And although possession is merely an inverse of possession allowed, the correlation between possession and possession allowed in the final 3rd is not as strong as you would think over the last year and a half of data. In fact, the Rsquared is merely 0.1772

 This suggests the obvious. Not all possession teams are alike and not all “bunker” teams are alike and there are teams representing both camps that are very good at limiting shots and teams that are very bad.

For example: LA, SKC, RSL and Columbus are all high possession teams and also happened to allow the fewest amount of passes in the final third per 90, however, NYRB was also a high possession team and allowed significantly more passes in the final third. The 5th best team, Colorado, is a near even possession team and also managed to be the 3rd best shot limiters in the league last year, easily besting the shots against totals of Columbus and RSL.  

2014 teamsFinal 3rd Passes Allowed p90
SKC 22.49
RSL 29.74
CLB 31.19
LA 32.5
COL 35.23
POR 36.94
HOU 37.53
NYRB 38.01
PHI 39.5
NE 40.2
VAN 41.25
CHV 41.32
TOR 41.76
CHI 42.05
SJ 43.02
MTL 45.67
FCD 48.78
DCU 50.21
SEA 52.66

While possession teams allow the opponent fewer passes overall, many of them in 2014 were prone to defensive breakdowns as indicated by their low passes allowed in final third per shot against figures.

2014 TeamPasses allowed in final 3rd

per shot against
RSL 2.17
SKC 2.2
CLB 2.54
HOU 2.66
SJ 2.67
POR 2.68
NYRB 2.79
VAN 3.17
COL 3.17
LA 3.19
NE 3.19
SEA 3.2
TOR 3.29
PHI 3.32
FCD 3.39
MTL 3.41
CHI 3.48
DCU 3.72
CHV 4.08

Here we see LA pull away from the possession pack showing that they are simply harder to break down in the final third than most possession teams. Surprisingly, SKC  is not all that good in this department, however, when you consider the degree to which they stand above the rest of the league in terms of final third pass limiting (RSL is closest and is still a whopping 7.3 passes per 90 away), they probably didn’t have to be.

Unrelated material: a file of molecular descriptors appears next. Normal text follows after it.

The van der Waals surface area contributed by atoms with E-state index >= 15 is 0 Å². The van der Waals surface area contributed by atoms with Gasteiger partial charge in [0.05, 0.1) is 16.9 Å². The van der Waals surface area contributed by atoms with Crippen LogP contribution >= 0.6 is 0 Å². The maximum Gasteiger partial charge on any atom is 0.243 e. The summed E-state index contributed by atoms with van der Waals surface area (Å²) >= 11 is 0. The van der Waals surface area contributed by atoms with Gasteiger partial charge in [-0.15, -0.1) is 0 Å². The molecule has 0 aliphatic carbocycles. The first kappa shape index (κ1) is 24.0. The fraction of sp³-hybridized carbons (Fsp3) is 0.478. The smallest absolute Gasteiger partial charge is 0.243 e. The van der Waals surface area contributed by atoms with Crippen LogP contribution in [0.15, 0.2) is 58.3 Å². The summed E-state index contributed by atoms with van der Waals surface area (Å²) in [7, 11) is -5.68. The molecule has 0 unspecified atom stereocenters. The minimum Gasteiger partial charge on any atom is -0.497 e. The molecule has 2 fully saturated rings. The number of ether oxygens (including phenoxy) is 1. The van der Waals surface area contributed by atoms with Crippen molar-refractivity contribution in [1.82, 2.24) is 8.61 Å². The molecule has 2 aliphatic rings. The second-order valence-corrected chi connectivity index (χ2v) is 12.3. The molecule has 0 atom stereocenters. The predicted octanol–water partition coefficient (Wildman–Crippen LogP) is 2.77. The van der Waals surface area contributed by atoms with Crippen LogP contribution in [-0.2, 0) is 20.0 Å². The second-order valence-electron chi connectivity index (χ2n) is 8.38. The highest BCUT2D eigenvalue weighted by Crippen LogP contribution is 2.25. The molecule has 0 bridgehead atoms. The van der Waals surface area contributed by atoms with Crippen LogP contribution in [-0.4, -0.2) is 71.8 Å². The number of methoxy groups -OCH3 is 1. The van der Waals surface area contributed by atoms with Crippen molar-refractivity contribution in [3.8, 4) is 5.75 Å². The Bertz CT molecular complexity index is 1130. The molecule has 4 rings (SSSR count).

Perhaps this is the result of their high press defense. By defensively engaging the ball higher up the field, they make it hard for the opposition to get into the final third. When the opposition does, however, perhaps there is far more space for attackers in the final third than you would see against your average MLS team, precisely because SKC’s high press has pulled players out of position. In other words, there is lots of space to be had if you can survive the initial pressure.

Expanding on this idea, possession generally comes at the expense of position as possession soccer tends to pull players out of positions advantageous to team shape. If certain possession teams are struggling defensively, this could explain why. But this also raises the question, why is LA and SKC’s brand of possession soccer not giving up as many shots as RSL’s or Columbus’? The same can be asked about teams that sit back.  How can a team like Chicago who allows just as many final third passes as San Jose give up an average of 4 fewer shots per 90?

The answer, I suspect, lies in the tactics of each individual team. That will be the focus of part two of this article. Click here for part two, where I dig further into this question.